Root nodule symbiosis in Lotus japonicus drives the establishment of distinctive rhizosphere, root, and nodule bacterial communities

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  • Rafal Zgadzaj, Max Planck Inst Plant Breeding Res, Max Planck Society, Dept Plant Microbe Interact, Carbohydrate Recognit & Signaling Ctr
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  • Ruben Garrido-Oter, Heinrich Heine Univ Duesseldorf, Heinrich Heine University Dusseldorf, Dept Algorithm Bioinformat
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  • Dorthe Bodker Jensen
  • Anna Koprivova, Univ Cologne, University of Cologne, Cologne Bioctr, Bot Inst
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  • Paul Schulze-Lefert, Heinrich Heine Univ Duesseldorf, Heinrich Heine University Dusseldorf, Cluster Excellence Plant Sci
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  • Simona Radutoiu

Lotus japonicus has been used for decades as a model legume to study the establishment of binary symbiotic relationships with nitrogen-fixing rhizobia that trigger root nodule organogenesis for bacterial accommodation. Using community profiling of 16S rRNA gene amplicons, we reveal that in Lotus, distinctive noduleand root-inhabiting communities are established by parallel, rather than consecutive, selection of bacteria from the rhizosphere and root compartments. Comparative analyses of wild-type (WT) and symbiotic mutants in Nod factor receptor5 (nfr5), Nodule inception (nin) and Lotus histidine kinase1 (lhk1) genes identified a previously unsuspected role of the nodulation pathway in the establishment of different bacterial assemblages in the root and rhizosphere. We found that the loss of nitrogen-fixing symbiosis dramatically alters community structure in the latter two compartments, affecting at least 14 bacterial orders. The differential plant growth phenotypes seen between WT and the symbiotic mutants in nonsupplemented soil were retained under nitrogen-supplemented conditions that blocked the formation of functional nodules in WT, whereas the symbiosis-impaired mutants maintain an altered community structure in the nitrogen-supplemented soil. This finding provides strong evidence that the root-associated community shift in the symbiotic mutants is a direct consequence of the disabled symbiosis pathway rather than an indirect effect resulting from abolished symbiotic nitrogen fixation. Our findings imply a role of the legume host in selecting a broad taxonomic range of root-associated bacteria that, in addition to rhizobia, likely contribute to plant growth and ecological performance.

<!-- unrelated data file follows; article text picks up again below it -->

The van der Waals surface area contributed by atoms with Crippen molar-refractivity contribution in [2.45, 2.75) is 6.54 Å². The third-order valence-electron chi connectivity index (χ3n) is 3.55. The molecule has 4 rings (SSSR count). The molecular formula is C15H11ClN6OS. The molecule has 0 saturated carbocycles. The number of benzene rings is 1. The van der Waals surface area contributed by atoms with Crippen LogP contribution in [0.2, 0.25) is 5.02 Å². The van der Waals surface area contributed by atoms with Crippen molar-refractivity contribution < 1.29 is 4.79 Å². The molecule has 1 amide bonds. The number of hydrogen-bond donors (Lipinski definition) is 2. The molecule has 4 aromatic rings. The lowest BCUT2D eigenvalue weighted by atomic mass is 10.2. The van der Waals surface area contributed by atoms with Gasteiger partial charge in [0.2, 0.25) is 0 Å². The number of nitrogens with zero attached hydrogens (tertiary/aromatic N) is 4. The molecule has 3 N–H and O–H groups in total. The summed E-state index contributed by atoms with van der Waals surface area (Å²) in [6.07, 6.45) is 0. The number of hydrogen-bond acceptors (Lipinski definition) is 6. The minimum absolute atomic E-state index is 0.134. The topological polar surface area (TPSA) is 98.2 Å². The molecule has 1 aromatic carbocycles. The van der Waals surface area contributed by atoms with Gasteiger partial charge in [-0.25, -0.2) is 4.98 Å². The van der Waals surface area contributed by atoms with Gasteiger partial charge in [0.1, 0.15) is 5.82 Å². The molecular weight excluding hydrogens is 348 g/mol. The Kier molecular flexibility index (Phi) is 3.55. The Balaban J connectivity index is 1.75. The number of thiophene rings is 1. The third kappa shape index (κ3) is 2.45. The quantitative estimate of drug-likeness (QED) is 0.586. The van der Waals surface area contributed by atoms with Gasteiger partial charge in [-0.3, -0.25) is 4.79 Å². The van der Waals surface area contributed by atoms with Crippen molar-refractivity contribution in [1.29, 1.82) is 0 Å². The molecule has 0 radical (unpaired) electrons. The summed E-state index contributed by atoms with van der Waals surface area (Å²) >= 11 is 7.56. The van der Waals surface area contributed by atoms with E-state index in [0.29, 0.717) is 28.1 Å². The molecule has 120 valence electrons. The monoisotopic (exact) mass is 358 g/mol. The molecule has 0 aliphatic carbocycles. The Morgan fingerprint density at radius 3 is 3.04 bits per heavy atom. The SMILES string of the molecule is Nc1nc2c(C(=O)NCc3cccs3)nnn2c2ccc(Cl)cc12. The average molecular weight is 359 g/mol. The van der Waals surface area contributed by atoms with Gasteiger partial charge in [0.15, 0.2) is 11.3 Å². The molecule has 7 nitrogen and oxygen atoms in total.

Original languageEnglish
JournalProceedings of the National Academy of Sciences of the United States of America
Volume113
Issue49
Pages (from-to)E7996-E8005
Number of pages10
ISSN0027-8424
DOIs
Publication statusPublished - 6 Dec 2016

    Research areas

  • Lotus japonicus, microbiota, symbiosis, 16S, nitrogen fixation, RECEPTOR-LIKE KINASE, NITROGEN-FIXATION, SOYBEAN RHIZOSPHERE, RHIZOBIUM-MELILOTI, FUNGAL SYMBIOSIS, MODEL LEGUME, PLANT, MICROBIOTA, NODULATION, EXPRESSION

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